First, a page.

> 
> Yes. Comp too. The existence of the moon also. 
> 
> The fact that I am conscious, can only be an assumption for you, and 
> vice versa. 
> 
> The only thing which is not an assumption is private consciousness. 
> All the rest are assumptions. 
> Strictly speaking. 
> 
> Science uses only assumption and develop only *relative* certainty. A 
> difficulty comes from the fact that the brain wired in us already many 
> assumptions, which we are not conscious of the hypothetical nature. 
> for example some birds assumes that the first things they see moving 
> after birth is their parent, and we tend to do the same. But having 
> parent is of the type "theoretical hypotheses". 
> 
> Bruno 
> 
> 
> 
>> 
>> 
>> Roger Clough, rclo...@verizon.net 
>> 11/5/2012 
>> "Forever is a long time, especially near the end." -Woody Allen 
>> 
>> 
>> ----- Receiving the following content ----- 
>> From: Bruno Marchal 
>> Receiver: everything-list 
>> Time: 2012-11-04, 09:43:16 
>> Subject: Re: (mathematical) solipsism 
>> 
>> 
>> 
>> 
>> On 03 Nov 2012, at 13:00, Stephen P. King wrote: 
>> 
>> 
>> On 11/3/2012 5:39 AM, Bruno Marchal wrote: 
>> 
>> [SPK] In the absence of a means to determine some property, it is 
>> incoherent and sometimes inconsistent to claim that the property has 
>> some particular value and the absence of all other possible values. 
>> 
>> 
>> In math this is called (mathematical) solipsism. 
>> 
>> 
>> Dear Bruno, 
>> 
>> How is it solipsism? Solipsism is: "Solipsism is the 
>> philosophical idea that only one's own mind is sure to exist. The 
>> term comes from the Latin solus (alone) and ipse (self). Solipsism 
>> as an epistemological position holds that knowledge of anything 
>> outside one's own mind is unsure. The external world and other minds 
>> cannot be known, and might not exist outside the mind. As a 
>> metaphysical position, solipsism goes further to the conclusion that 
>> the world and other minds do not exist." 
>> 
>> My point is that numbers, by your notion of AR, are solipsistic 
>> as there is literally nothing other than the numbers. I reject AR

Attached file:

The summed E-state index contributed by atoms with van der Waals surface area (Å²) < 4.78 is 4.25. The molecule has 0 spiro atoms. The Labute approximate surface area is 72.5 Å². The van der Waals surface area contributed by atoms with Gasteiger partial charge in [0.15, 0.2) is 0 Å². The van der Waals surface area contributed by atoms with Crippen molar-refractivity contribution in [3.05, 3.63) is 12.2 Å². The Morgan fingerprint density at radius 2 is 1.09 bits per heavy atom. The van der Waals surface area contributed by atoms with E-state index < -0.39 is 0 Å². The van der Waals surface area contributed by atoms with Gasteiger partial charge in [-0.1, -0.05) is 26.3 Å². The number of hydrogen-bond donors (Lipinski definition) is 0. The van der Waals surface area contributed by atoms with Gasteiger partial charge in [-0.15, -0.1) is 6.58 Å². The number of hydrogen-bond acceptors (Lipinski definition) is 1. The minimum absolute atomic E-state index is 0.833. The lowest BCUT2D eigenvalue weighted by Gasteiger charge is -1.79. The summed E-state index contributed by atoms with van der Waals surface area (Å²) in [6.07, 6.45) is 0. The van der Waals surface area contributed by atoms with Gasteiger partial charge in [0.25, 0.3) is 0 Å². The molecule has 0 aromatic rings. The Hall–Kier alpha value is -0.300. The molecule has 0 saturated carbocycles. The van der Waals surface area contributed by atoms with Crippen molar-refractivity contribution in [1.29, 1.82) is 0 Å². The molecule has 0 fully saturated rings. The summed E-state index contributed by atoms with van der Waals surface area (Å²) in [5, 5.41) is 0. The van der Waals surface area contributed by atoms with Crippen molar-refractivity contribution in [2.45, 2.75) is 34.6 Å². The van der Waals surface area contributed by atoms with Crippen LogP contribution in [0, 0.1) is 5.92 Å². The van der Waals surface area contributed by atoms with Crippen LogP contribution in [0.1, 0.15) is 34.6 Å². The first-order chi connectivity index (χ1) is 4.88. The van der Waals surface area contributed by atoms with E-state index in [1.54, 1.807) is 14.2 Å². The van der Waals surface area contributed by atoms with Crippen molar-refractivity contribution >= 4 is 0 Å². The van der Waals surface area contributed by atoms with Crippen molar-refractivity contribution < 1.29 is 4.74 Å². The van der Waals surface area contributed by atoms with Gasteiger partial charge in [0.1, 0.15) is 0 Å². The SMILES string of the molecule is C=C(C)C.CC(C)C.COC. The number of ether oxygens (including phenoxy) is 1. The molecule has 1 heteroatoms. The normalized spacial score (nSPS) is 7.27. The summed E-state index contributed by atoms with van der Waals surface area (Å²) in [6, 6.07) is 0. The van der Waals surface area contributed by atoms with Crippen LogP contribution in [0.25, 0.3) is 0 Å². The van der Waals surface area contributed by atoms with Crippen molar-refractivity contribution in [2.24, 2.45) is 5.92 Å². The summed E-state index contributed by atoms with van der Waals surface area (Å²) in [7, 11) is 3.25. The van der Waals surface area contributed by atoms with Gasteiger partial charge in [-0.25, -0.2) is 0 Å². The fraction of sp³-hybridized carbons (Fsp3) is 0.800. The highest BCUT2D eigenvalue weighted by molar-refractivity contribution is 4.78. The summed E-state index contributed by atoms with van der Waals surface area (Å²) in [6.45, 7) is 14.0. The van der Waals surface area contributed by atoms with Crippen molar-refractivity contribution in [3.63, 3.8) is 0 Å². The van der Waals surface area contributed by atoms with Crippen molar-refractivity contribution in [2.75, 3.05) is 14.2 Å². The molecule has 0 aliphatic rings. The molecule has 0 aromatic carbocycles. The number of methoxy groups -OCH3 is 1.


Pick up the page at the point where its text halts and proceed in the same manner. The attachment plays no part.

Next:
>> because of this! Numbers alone cannot do what you propose. 
>> 
>> 
>> 
>> Comp entails Strong AI, which attributes consciousness to machines, 
>> and thus to others. You argument is not valid because it beg the 
>> question that number (related through the laws of + and *) emulated 
>> computation to which comp attribute consciousness. So comp is not 
>> solipsism. 
>> 
>> 
>> Bruno 
>> 
>> 
>> 
>> 
>> 
>> 
>> 
>> 
>> 
>> This post argues similar to my point: 
>> http://mathforum.org/kb/message.jspa?messageID=5944965 
>> 
>> "Conventional solipsism is a logical philosophy whose underlying 
>> views 
>> apply equally to mathematical philosophies of neopythagoreanism and 
>> neoplatonism as well as mathematical realism and empiricism 
>> generally. 
>> 
>> The well established philosophical principle of solipsism is that 
>> only 
>> the individual is or can be demonstrated to exist. But the problem is 
>> that if this principle were actually demonstrably true it would also 
>> make it false because the "truth" established would ipso facto make 
>> the principle beyond control of any individual. 
>> 
>> Nobody really thinks solipsism is true. But the difficulty is no one 
>> can prove or disprove the concept because no one can prove the 
>> foundations of truth in absolute, necessary, and universal terms." 
>> 
>> 
>> This article 
>> http://digitalcommons.macalester.edu/cgi/viewcontent.cgi?article=1020&context=philo
>>  
>> argues against the claim that Intuitionism is solipsistic. I reject 
>> Intuitionism as a singular coherent theory of mathematics, but I do 
>> accept it as a member of the pantheon of "interpretations" of 
>> mathematics. 
>> 
>> -- 
>> Onward! 
>> 
>> Stephen 
>> 
>> 
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>> 
>> http://iridia.ulb.ac.be/~marchal/ 
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> 
> http://iridia.ulb.ac.be/~marchal/ 
> 
> 
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http://iridia.ulb.ac.be/~marchal/